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Anesth Analg. 2014 Aug;119(2):242-50. doi: 10.1213/ANE.0000000000000134.

Length of red cell unit storage and risk for delirium after cardiac surgery.

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  • 1From the Department of Anesthesiology and Critical Care Medicine, Johns Hopkins Medical Institutions, Baltimore, Maryland.



The time that red cell units are stored before transfusion may be associated with postoperative complications, although the evidence is conflicting. However, the association between the length of red cell unit storage and postoperative delirium has not been explored. We hypothesized that the length of storage of transfused red cell units would be associated with delirium after cardiac surgery.


We conducted a case-control study in which patients undergoing coronary artery bypass, valve, or ascending aorta surgery with cardiopulmonary bypass at Johns Hopkins from 2005 to 2011 were eligible for inclusion. Patients were excluded if they did not receive red cell units, received >4 red cell units during hospitalization, received any transfusion after the first postoperative day, or received red cell units that were not exclusively stored for ≤14 days or >14 days. Eighty-seven patients met transfusion-related inclusion criteria and developed postoperative delirium. Controls who did not develop delirium were selected from the same source population of eligible patients and were matched 1:1 based on age (± 5 years), 2- to 2.5-year band of date of surgery, and surgical procedure. For each patient, we calculated the average storage duration of all transfused red cell units. The primary outcome was odds of delirium in patients who were transfused red cell units with exclusive storage duration >14 days compared with that of ≤14 days. Secondary outcomes were odds of delirium with each increasing day of average red cell unit storage duration. We used conditional multivariable regression to test our hypotheses.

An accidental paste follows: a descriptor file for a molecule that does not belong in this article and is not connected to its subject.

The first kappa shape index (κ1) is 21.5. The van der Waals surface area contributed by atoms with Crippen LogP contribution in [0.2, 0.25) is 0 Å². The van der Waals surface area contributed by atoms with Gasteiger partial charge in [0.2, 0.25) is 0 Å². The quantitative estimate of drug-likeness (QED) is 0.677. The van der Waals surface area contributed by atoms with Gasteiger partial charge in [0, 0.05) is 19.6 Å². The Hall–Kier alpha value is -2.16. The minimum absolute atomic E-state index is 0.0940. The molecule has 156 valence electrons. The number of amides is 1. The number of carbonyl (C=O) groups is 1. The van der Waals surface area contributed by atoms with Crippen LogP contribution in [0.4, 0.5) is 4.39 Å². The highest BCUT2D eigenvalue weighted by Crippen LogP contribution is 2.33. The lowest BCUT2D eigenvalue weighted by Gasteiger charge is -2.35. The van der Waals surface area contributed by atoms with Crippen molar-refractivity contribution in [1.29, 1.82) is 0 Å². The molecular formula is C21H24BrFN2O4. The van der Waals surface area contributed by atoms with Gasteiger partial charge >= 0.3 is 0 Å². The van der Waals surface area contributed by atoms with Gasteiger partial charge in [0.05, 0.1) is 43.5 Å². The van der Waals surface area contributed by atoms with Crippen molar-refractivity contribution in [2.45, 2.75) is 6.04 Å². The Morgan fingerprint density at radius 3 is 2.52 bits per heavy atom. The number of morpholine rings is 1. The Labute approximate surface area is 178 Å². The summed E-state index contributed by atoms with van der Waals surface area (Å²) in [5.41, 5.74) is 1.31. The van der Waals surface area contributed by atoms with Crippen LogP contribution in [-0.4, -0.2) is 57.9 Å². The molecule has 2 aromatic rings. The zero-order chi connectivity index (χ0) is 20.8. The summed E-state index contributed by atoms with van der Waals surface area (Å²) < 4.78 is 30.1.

In conditional multivariable analysis of 87 case-control pairs, there was no difference in the odds of patients developing delirium if they were transfused red cell units with an exclusive storage age >14 days compared with that ≤14 days (odds ratio [OR] 1.83; 95% confidence interval, 0.73-4.58, P = 0.20). Each additional day of average red cell unit storage beyond 14 days was associated with a 1.01- to 1.13-fold increase in the odds of postoperative delirium (OR, 1.07; P = 0.03). Each additional day of average storage beyond 21 days was associated with a 1.02- to 1.23-fold increase in the odds of postoperative delirium (OR, 1.12; P = 0.02).


Transfusion of red cell units that have been stored for >14 days is not associated with increased odds of delirium. However, each additional day of storage >14 or 21 days may be associated with increased odds of postoperative delirium in patients undergoing cardiac surgery. More research is needed to further characterize the association between delirium and storage duration of transfused red cell units.


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